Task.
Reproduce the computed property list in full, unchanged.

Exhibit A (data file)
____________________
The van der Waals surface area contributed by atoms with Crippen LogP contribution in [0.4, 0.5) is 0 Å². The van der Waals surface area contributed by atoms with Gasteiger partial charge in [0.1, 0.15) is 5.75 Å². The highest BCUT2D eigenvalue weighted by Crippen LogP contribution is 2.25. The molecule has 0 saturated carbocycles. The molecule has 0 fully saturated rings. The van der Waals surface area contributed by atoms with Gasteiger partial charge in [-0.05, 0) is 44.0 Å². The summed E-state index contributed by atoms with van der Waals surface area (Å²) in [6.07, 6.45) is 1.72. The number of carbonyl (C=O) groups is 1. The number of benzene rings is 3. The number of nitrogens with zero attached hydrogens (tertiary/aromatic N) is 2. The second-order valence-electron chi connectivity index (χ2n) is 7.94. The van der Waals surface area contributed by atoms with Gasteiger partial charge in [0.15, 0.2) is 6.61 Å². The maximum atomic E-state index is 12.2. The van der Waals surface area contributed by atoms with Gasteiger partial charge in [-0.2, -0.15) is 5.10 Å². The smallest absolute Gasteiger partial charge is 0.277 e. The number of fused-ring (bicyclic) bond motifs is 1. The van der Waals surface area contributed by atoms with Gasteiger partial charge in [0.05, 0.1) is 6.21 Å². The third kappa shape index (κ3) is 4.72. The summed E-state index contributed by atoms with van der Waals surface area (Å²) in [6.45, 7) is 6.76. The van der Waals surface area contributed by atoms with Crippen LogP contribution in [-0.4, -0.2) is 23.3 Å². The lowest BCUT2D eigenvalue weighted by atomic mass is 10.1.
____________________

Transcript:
The van der Waals surface area contributed by atoms with Crippen LogP contribution in [0.4, 0.5) is 0 Å². The van der Waals surface area contributed by atoms with Gasteiger partial charge in [0.1, 0.15) is 5.75 Å². The highest BCUT2D eigenvalue weighted by Crippen LogP contribution is 2.25. The molecule has 0 saturated carbocycles. The molecule has 0 fully saturated rings. The van der Waals surface area contributed by atoms with Gasteiger partial charge in [-0.05, 0) is 44.0 Å². The summed E-state index contributed by atoms with van der Waals surface area (Å²) in [6.07, 6.45) is 1.72. The number of carbonyl (C=O) groups is 1. The number of benzene rings is 3. The number of nitrogens with zero attached hydrogens (tertiary/aromatic N) is 2. The second-order valence-electron chi connectivity index (χ2n) is 7.94. The van der Waals surface area contributed by atoms with Gasteiger partial charge in [0.15, 0.2) is 6.61 Å². The maximum atomic E-state index is 12.2. The van der Waals surface area contributed by atoms with Gasteiger partial charge in [-0.2, -0.15) is 5.10 Å². The smallest absolute Gasteiger partial charge is 0.277 e. The number of fused-ring (bicyclic) bond motifs is 1. The van der Waals surface area contributed by atoms with Gasteiger partial charge in [0.05, 0.1) is 6.21 Å². The third kappa shape index (κ3) is 4.72. The summed E-state index contributed by atoms with van der Waals surface area (Å²) in [6.45, 7) is 6.76. The van der Waals surface area contributed by atoms with Crippen LogP contribution in [-0.4, -0.2) is 23.3 Å². The lowest BCUT2D eigenvalue weighted by atomic mass is 10.1.